I understand not everyone benefits or even approves of the use of medication. And I’ve certainly done my share to contribute to the wealth of Big Pharma by taking the newest meds on the market. But medication works for my symptoms, and I need to use them in  combination with therapy to get and or stay well.

Wellness is the ultimate goal, right?

Saint Juliana – Patron Saint of Chronic Illness

Depression is a chronic illness for some people (lucky me!). Those of us in this situation are fortunate to have our very own patron saint, Juliana of Falconieri. She was the Italian foundress of the Sisters of the Third Order of Servites. Now I’m not Catholic, but I  think it’s pretty nifty to have a saint that is designated specifically for chronic illness. Her order dedicated itself to care of the sick and other acts of mercy. Not an easy task, for sure. They even wore specially designed habits with shorter sleeves to make working easier. Such industrious women.

Juliana led her order for thirty-five years. She was honored as a saint immediately after her death. Not that I plan on converting or anything, but it’s nice to celebrate someone who was so dedicated to doing God’s work and represents a certain need. She must have been an early version of Mother Theresa. In case you do want to celebrate her life, her feast day is June 19th, the date of her death.

I guess the point is, faith can help us deal with chronic illness and we can access multiple resources besides what we have been taught. Inspiration can come from more than just one source without being sacrilegious.  Hope you find your inspirations.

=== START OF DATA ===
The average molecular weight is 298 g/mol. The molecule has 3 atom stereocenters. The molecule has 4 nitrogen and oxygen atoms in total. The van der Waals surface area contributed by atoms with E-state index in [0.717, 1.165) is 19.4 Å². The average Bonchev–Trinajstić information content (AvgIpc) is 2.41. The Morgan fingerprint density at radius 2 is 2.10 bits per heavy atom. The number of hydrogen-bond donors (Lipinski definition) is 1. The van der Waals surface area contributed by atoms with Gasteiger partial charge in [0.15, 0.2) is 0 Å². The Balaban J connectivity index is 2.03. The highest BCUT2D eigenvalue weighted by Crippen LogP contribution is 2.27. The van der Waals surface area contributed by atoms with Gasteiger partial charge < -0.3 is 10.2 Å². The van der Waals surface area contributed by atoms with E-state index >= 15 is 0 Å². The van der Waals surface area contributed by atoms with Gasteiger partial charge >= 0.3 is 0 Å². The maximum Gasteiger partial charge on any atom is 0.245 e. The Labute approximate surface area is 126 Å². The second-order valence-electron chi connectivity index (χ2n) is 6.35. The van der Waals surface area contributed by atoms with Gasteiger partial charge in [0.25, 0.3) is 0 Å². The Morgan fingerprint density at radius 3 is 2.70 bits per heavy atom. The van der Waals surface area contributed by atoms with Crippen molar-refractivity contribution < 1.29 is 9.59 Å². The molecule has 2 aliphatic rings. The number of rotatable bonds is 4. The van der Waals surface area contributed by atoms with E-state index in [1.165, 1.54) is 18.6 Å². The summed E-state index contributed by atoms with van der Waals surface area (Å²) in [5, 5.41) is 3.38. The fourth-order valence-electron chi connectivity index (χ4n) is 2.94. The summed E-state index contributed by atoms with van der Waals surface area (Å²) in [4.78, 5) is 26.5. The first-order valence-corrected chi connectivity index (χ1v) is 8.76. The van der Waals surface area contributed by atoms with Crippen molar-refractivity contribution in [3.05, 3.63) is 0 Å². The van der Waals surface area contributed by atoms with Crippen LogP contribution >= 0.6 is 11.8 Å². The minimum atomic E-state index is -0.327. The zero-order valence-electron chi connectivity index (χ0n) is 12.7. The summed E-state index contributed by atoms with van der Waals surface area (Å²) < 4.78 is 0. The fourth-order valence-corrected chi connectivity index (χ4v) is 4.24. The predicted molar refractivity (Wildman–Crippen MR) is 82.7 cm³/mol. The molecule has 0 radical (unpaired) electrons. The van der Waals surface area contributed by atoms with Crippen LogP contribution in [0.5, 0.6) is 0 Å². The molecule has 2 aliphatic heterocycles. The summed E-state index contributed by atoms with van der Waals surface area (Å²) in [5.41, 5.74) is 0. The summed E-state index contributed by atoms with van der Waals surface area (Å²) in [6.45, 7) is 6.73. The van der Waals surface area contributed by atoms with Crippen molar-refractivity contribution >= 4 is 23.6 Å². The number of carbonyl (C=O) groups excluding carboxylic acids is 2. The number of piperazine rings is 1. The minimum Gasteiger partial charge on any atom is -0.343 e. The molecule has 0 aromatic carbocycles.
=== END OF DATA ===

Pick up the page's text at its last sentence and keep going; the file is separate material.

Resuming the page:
Post-Holiday Let Down

Now it’s time for the post-holiday blues. All the great expectations we had have passed, all the excitement is over for another year. A time of hope and joy is now a time of reflection on the past year that is coming to a close. Bummer. Yeah, that describes the past few years. Maybe decades ( I exaggerate, perhaps just the past 15 years). I like to frame things in a slightly more positive manner and say I don’t have regrets, because I have gained something from every experience. Problem is, some of the experiences have been quite emotionally painful. Why am I destined to learn the hard way? I just have to conclude I have some bad karma or something that I have to make up for through this penance. Ugh.

So what can I do with this “here I am the holidays are over disappointment now what feeling?” Right now the usual platitudes are running through my head…exercise, eat right, treat yourself to a new hairstyle/manicure/massage. Sounds great if someone else is going to foot the bill. Up to my eyeballs in those too. Just another reason to feel blue. I just don’t feel like I get enough accomplished day-to-day and its soooo hard to be motivated.

 Don’t want to build up great expectations for the New Year either, and be monumentally disappointed. The new job is going well, so I look forward to planning a real vacation as soon as I can scrape some moolah together. Might be tough since I’m preparing to send my son to college in the fall. At least he is accepted to the school of his choice. Some things seem to work out well. I should be searching for scholarship money for him instead of blogging for me. Oh well. If I start now I might accomplish something and not be so “let down.”